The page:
The new heel material and treatment bears an uncanny resemblance to the Brooks Glycerin 13 and 14. It even feels the same; did someone switch camp from the Brooks design team to Asics recently?

Not only that, Asics says that it uses ‘3D printed layers’ over its upper, which is similar to Brooks’ ‘3D Fit Print’ claim.

The tongue also uses the same soft material as the heel, and as always, it comes without a sleeve. As with most Asics shoes, tongue slide will occur during runs. The laces are soft and slightly stretchy, and pass smoothly through the integrated metal eyelets.

There are no seams inside the upper, so the interiors feel connected and friction-free.


The midsole receives a major update – not in the form of aesthetic design but in material. The Nimbus 19 has two different foam densities stacked together, except that the lower part is made of the firmer Flytefoam.

Asics’ new material feels like EVA foam but a firmer kind with a fibrous texture. Which makes sense; Asics states that the foam is blended with ‘natural fibers.’ The Flytefoam material is a trickle-down from the expensive Metarun, and is now found on the Kayano 23, Nimbus 19 and the Dynaflyte.

The portion of the midsole just below the upper is still standard EVA, and softer than the Flytefoam variant. Additional layers lie atop the midsole; there’s a removable Ortholite insole made of blown foam, and an even softer sheet of lasting below it.

The design of the insole stays the same, except that the fabric used on its top is softer than the Nimbus 18. Again, the nappy insole fabric feels inspired by the Brooks Glycerin.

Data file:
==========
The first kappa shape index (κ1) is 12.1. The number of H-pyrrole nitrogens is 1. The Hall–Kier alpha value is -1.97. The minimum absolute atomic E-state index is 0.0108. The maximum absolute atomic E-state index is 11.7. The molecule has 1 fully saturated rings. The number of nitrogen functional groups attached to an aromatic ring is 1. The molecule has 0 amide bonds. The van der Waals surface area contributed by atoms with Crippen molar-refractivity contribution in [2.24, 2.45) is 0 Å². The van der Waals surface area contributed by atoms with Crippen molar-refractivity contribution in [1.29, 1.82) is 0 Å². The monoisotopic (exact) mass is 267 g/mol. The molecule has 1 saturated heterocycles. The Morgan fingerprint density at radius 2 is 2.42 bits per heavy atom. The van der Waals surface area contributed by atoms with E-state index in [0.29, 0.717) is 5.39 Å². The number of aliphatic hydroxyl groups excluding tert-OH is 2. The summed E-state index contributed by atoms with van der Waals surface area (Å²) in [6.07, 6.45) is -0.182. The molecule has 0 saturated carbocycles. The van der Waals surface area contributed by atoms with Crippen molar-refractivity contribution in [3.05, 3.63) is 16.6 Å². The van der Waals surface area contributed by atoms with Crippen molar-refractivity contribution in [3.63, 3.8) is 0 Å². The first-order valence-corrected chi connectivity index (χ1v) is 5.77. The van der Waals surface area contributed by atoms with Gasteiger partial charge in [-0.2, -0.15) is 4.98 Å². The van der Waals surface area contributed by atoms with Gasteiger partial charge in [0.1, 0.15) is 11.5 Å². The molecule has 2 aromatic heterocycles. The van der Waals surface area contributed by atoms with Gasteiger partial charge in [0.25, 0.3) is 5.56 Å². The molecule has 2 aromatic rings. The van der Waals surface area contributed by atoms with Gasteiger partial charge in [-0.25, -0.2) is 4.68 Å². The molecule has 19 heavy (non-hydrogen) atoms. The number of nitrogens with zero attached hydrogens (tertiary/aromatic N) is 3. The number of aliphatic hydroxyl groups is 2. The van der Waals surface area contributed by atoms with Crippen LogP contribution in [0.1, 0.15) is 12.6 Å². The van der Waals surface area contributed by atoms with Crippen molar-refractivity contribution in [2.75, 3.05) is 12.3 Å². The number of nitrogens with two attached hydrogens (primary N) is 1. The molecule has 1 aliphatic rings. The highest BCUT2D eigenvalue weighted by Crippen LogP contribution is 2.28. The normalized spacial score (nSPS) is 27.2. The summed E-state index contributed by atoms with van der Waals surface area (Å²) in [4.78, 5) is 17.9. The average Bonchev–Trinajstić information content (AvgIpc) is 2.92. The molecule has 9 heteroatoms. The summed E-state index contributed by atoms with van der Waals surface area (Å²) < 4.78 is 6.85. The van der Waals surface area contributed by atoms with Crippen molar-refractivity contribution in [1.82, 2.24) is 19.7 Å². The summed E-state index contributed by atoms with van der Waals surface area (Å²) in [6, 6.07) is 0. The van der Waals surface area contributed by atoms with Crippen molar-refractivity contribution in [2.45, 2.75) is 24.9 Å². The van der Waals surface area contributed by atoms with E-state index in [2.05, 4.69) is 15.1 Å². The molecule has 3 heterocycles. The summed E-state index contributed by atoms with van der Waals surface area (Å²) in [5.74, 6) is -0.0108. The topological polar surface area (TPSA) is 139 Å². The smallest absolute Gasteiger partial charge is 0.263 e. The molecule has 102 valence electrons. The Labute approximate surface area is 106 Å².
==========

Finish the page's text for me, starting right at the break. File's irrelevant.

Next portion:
Asics points out that the Nimbus 19 has ‘gender specific cushioning.’ This means that the cushioning level of the women’s Nimbus 18 is slightly different than the men’s model. Not only is the upper section of the midsole softer, but the shoe has a higher heel drop of 13 mm vs. 10 mm on the men’s model.

Naturally, the stack heights are different too. The rearfoot is 25 mm thick on the women’s Nimbus, compared to 23 mm on the men’s model. The forefoot is thinner by a millimeter on the women’s Nimbus 19, which results in the 13 mm heel-to-toe gradient.

The outsole is redesigned for 2017, but the layout stays the same. All the components are in the same place where the N-18 left them. There are multiple hard rubber pieces mounted under rearfoot, followed by a two-piece plastic shank and then multiple pieces of soft blown rubber under the forefoot.

The Nimbus is moderately flexible due to the generous grooving separating the rubber lugs. The familiar Guidance line splits the outsole into two halves.

There are two sandwiched Gel windows under the rear and forefoot, and these get a cosmetic redesign for the N-19. In the overall scheme of things, the Gel is not a major contributor to the Nimbus’ cushioning. The Gel is limited only to the sides, and the amount of actual Gel inside the midsole is very tiny.


The Nimbus 19 shouldn’t give you any trouble as far as durability is concerned. The midsole foam is susceptible to a cushioning loss over time, but the firmer build (Flytefoam) this year should slow down that process.

The outsole is softer under the forefoot, so expect that part to experience wear and tear before the harder (and more durable) forefoot. The upper is well stitched together with quality materials, so it should outlive the midsole and outsole. Isn’t that what happens with most shoes?



Let’s start with the rear because that’s what affects the rest of the Nimbus 19’s upper fit. The new collar lining is filled with a lot more foam than last year, resulting in a plumper fit. The plastic heel counter is also longer on the sides, hence turning the heel fit narrower.

The upside in heel plumpness pushes the foot forward into the shoe, which causes the toe-box to feel shallow. We thought that the Nimbus 18 already did that, but what do you know.